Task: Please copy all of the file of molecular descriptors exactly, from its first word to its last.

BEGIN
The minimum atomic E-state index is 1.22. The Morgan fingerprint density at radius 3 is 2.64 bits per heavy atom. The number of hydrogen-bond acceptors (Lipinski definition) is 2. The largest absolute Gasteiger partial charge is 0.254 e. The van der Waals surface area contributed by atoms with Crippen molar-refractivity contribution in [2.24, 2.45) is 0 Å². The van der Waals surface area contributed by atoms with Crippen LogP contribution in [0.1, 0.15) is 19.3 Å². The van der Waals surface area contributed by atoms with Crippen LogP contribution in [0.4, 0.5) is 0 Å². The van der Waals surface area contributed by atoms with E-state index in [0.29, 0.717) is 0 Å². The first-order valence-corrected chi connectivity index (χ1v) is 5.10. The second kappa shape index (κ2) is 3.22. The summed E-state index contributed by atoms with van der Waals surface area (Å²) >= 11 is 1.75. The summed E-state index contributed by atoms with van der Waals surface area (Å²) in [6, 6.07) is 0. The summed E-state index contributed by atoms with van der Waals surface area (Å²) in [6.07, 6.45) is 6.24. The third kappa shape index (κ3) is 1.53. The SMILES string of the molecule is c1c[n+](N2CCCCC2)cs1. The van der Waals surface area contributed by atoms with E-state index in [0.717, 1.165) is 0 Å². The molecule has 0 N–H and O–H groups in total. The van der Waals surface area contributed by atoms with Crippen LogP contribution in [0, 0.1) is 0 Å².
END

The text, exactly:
The minimum atomic E-state index is 1.22. The Morgan fingerprint density at radius 3 is 2.64 bits per heavy atom. The number of hydrogen-bond acceptors (Lipinski definition) is 2. The largest absolute Gasteiger partial charge is 0.254 e. The van der Waals surface area contributed by atoms with Crippen molar-refractivity contribution in [2.24, 2.45) is 0 Å². The van der Waals surface area contributed by atoms with Crippen LogP contribution in [0.1, 0.15) is 19.3 Å². The van der Waals surface area contributed by atoms with Crippen LogP contribution in [0.4, 0.5) is 0 Å². The van der Waals surface area contributed by atoms with E-state index in [0.29, 0.717) is 0 Å². The first-order valence-corrected chi connectivity index (χ1v) is 5.10. The second kappa shape index (κ2) is 3.22. The summed E-state index contributed by atoms with van der Waals surface area (Å²) >= 11 is 1.75. The summed E-state index contributed by atoms with van der Waals surface area (Å²) in [6, 6.07) is 0. The summed E-state index contributed by atoms with van der Waals surface area (Å²) in [6.07, 6.45) is 6.24. The third kappa shape index (κ3) is 1.53. The SMILES string of the molecule is c1c[n+](N2CCCCC2)cs1. The van der Waals surface area contributed by atoms with E-state index in [0.717, 1.165) is 0 Å². The molecule has 0 N–H and O–H groups in total. The van der Waals surface area contributed by atoms with Crippen LogP contribution in [0, 0.1) is 0 Å².